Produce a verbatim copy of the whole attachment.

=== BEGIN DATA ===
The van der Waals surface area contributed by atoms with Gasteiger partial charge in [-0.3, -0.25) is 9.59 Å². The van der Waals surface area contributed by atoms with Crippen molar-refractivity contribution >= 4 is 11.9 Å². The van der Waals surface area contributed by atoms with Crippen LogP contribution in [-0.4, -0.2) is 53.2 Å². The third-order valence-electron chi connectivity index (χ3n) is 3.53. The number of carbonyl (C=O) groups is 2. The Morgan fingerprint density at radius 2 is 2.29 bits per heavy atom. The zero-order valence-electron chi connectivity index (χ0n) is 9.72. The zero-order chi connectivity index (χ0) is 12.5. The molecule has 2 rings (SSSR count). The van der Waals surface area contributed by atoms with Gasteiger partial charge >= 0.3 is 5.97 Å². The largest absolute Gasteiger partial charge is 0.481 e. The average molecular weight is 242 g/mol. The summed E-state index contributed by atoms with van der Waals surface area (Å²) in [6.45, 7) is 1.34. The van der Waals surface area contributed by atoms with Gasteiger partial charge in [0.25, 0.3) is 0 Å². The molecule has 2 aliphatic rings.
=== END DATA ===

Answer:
The van der Waals surface area contributed by atoms with Gasteiger partial charge in [-0.3, -0.25) is 9.59 Å². The van der Waals surface area contributed by atoms with Crippen molar-refractivity contribution >= 4 is 11.9 Å². The van der Waals surface area contributed by atoms with Crippen LogP contribution in [-0.4, -0.2) is 53.2 Å². The third-order valence-electron chi connectivity index (χ3n) is 3.53. The number of carbonyl (C=O) groups is 2. The Morgan fingerprint density at radius 2 is 2.29 bits per heavy atom. The zero-order valence-electron chi connectivity index (χ0n) is 9.72. The zero-order chi connectivity index (χ0) is 12.5. The molecule has 2 rings (SSSR count). The van der Waals surface area contributed by atoms with Gasteiger partial charge >= 0.3 is 5.97 Å². The largest absolute Gasteiger partial charge is 0.481 e. The average molecular weight is 242 g/mol. The summed E-state index contributed by atoms with van der Waals surface area (Å²) in [6.45, 7) is 1.34. The van der Waals surface area contributed by atoms with Gasteiger partial charge in [0.25, 0.3) is 0 Å². The molecule has 2 aliphatic rings.